News, March 2008
Pakistan's newly elected PM Gillani takes oath of office, faces challenges ahead
Pakistan's newly elected PM takes oath of office
The oath-taking was administered by
President Pervez Musharraf and attended by the National Assembly Speaker
Fehmida Mirza, some political parties leaders and senior military
Top leaders of the ruling coalition including chief of Pakistan Muslim League-Nawaz (PML-N) Nawaz Sharif and Pakistan People's Party (PPP) Co-Chairman Asif Ali Zardari did not show up at the ceremony.
After the oath-taking, Musharraf and Gillani shifted to another hall in the President's House where they would hold a meeting, local media reported.
Gillani was elected as the new Prime Minister of Pakistan, bagging 264 votes in the 342-member National Assembly.
The PML-N central leader Javed Hashmi Monday
said that no parliamentarians from PML-N would participate in Gillani's
oath-taking ceremony and they had informed PPP about their decision.
Gillani was born of a politician family in
the eastern Punjab province in 1952. He served as the Speaker of the
National Assembly during the second tenure of assassinated former prime
minister Benazir Bhutto. He was arrested and put into prison in 2001 on
charges of power abuse and released four years later.
Pakistan's new gov't faces challenges ahead
www.chinaview.cn 2008-03-25 20:25:10
ISLAMABAD, March 25 (Xinhua) -- Newly-elected Pakistani Prime Minister Yousaf Raza Gillani on Tuesday was sworn in by President Pervez Musharraf at the presidential house here in Islamabad, a sign that the new government is taking shape.
When celebrating their victories, the new rulers will have to tackle problems faced by the country.
Pakistan emerged as one of the fastest growing economies in the world during the period when the Pakistan Muslim League-Quaid (PML-Q) was in power. However, signs of economic development slowing down appeared due to uncertainties accompanying a series of political events in the latest few months.
A recent report by the National Bank of Pakistan shows that the budget deficit is worsening and growth rate of investment in manufacturing is making a downturn in the first season of the current fiscal year. After the assassination of former Prime Minister Benazir Bhutto on Dec. 27 last year, some investors from the U.S. and U.K. fled Pakistan with tens of millions of U.S. dollars worth of investment. Hence the new government will have to restore the confidence of investors.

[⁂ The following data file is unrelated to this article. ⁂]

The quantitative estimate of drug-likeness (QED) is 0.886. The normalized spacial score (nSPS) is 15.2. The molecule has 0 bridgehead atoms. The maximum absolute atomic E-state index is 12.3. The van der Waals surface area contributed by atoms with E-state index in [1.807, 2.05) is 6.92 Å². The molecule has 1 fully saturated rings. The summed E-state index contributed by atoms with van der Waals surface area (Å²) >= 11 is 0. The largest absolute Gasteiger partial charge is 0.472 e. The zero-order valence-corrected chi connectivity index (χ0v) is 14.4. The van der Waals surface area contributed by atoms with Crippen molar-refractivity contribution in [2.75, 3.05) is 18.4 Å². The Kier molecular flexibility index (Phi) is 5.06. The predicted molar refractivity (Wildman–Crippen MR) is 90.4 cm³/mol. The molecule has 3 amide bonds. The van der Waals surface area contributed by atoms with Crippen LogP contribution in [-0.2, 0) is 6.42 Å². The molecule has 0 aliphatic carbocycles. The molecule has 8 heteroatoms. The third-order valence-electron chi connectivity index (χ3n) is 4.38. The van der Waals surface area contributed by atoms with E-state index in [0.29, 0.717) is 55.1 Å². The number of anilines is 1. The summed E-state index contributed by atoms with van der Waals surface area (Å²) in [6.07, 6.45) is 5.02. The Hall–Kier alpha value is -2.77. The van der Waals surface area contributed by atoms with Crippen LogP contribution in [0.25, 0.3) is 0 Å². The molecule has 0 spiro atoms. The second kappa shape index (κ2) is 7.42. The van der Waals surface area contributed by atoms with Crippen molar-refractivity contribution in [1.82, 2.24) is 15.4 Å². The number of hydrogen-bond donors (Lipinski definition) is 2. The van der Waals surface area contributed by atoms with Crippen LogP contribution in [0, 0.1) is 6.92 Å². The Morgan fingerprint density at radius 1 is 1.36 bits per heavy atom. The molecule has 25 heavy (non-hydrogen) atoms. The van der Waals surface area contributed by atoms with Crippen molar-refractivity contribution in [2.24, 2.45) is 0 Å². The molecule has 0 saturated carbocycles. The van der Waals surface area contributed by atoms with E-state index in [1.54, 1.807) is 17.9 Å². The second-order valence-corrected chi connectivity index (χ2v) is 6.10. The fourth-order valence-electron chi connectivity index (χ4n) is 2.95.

Inflation and price hikes have been levying much pressure on people's life. In their election campaigns, the Pakistan People's Party (PPP) blamed the former ruling party for bringing out these problems and pledged to adopt economic policies which would benefit the poor. Their tactics worked and won the support of many grassroot people.
It is the PPP-dominated new government's top priority to materialize its promise by containing the inflation, bringing down prices, creating new job opportunities and bettering people's life in a short time.
The ruling coalition is to be composed of several parties among which PPP and PML-N are the largest and have different agendas. It is challenging for the new government to keep the coalition partners united in future.
The coalition partners turned out to be cooperative on the nominations of top slots of the government and National Assembly (NA), ushering a good start for their further cooperation in future. The PML-N made some compromises by leaving the offices of Prime Minister, Speaker and Deputy Speaker of NA to PPP. However, analysts pointed out that the two parties, which used to be arch-rivals in the past, will have to bargain on the allotment of portfolios such as interior, finance, defense and foreign ministers. Pakistan's political scenario will be characterized by the cooperation as well as leverage among the ruling coalition parties.
Observers believe that a single party would not be able to shoulder the great responsibility of running a whole country. Besides, both the PPP and the PML-N consider the pro-Musharraf Pakistan Muslim League as their rival party, which will bring PPP and PML-N closer. Categorically speaking, the differences between the PPP and PML-N are not sharp enough to damage their willingness for cooperation.
Pakistan witnessed more than 50 suicide attacks in 2007. Many blamed the attacks, most of them targeting security forces, on the country's policy of joining war on terror led by the U.S. Although PPP and PML-N said they would continue fighting terrorism, they would, different from the former ruling party, do it on their own. They mentioned that talks would be held with the militants in tribal areas.
The White House spokeswoman Dana Perino Monday said that the U.S. and Pakistan had lots of different areas including counter terrorism where the two countries could cooperate. "We've had good relations with them over the past; we hope that that continues," she said.
Editor: Sun Yunlong
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